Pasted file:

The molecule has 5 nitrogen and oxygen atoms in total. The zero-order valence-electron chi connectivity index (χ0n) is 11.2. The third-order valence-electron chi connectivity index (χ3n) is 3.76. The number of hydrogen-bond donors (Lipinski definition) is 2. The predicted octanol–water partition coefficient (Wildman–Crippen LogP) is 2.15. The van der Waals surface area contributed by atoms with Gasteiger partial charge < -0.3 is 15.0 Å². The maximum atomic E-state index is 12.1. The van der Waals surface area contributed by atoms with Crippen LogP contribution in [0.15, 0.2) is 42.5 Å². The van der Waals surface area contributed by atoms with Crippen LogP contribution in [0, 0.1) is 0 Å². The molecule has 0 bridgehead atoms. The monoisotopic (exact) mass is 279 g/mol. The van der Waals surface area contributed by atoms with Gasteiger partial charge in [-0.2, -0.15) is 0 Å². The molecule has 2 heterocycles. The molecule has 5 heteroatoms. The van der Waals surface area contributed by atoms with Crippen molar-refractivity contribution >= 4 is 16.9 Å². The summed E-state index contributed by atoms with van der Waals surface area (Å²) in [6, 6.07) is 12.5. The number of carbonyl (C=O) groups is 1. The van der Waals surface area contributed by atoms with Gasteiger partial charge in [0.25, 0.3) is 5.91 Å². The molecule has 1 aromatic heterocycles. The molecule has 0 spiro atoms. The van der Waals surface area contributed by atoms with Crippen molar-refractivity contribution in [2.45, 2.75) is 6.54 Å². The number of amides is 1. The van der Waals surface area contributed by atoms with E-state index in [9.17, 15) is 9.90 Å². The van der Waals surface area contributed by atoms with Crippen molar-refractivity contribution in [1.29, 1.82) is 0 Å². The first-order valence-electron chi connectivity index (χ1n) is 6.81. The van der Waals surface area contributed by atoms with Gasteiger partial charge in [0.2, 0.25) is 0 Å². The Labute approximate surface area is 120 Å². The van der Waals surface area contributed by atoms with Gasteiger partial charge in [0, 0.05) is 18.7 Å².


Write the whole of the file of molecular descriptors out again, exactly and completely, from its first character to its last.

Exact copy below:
The molecule has 5 nitrogen and oxygen atoms in total. The zero-order valence-electron chi connectivity index (χ0n) is 11.2. The third-order valence-electron chi connectivity index (χ3n) is 3.76. The number of hydrogen-bond donors (Lipinski definition) is 2. The predicted octanol–water partition coefficient (Wildman–Crippen LogP) is 2.15. The van der Waals surface area contributed by atoms with Gasteiger partial charge < -0.3 is 15.0 Å². The maximum atomic E-state index is 12.1. The van der Waals surface area contributed by atoms with Crippen LogP contribution in [0.15, 0.2) is 42.5 Å². The van der Waals surface area contributed by atoms with Crippen LogP contribution in [0, 0.1) is 0 Å². The molecule has 0 bridgehead atoms. The monoisotopic (exact) mass is 279 g/mol. The van der Waals surface area contributed by atoms with Gasteiger partial charge in [-0.2, -0.15) is 0 Å². The molecule has 2 heterocycles. The molecule has 5 heteroatoms. The van der Waals surface area contributed by atoms with Crippen molar-refractivity contribution >= 4 is 16.9 Å². The summed E-state index contributed by atoms with van der Waals surface area (Å²) in [6, 6.07) is 12.5. The number of carbonyl (C=O) groups is 1. The van der Waals surface area contributed by atoms with Gasteiger partial charge in [0.25, 0.3) is 5.91 Å². The molecule has 1 aromatic heterocycles. The molecule has 0 spiro atoms. The van der Waals surface area contributed by atoms with Crippen molar-refractivity contribution in [2.45, 2.75) is 6.54 Å². The number of amides is 1. The van der Waals surface area contributed by atoms with E-state index in [9.17, 15) is 9.90 Å². The van der Waals surface area contributed by atoms with Crippen molar-refractivity contribution in [1.29, 1.82) is 0 Å². The first-order valence-electron chi connectivity index (χ1n) is 6.81. The van der Waals surface area contributed by atoms with Gasteiger partial charge in [0.2, 0.25) is 0 Å². The Labute approximate surface area is 120 Å². The van der Waals surface area contributed by atoms with Gasteiger partial charge in [0, 0.05) is 18.7 Å².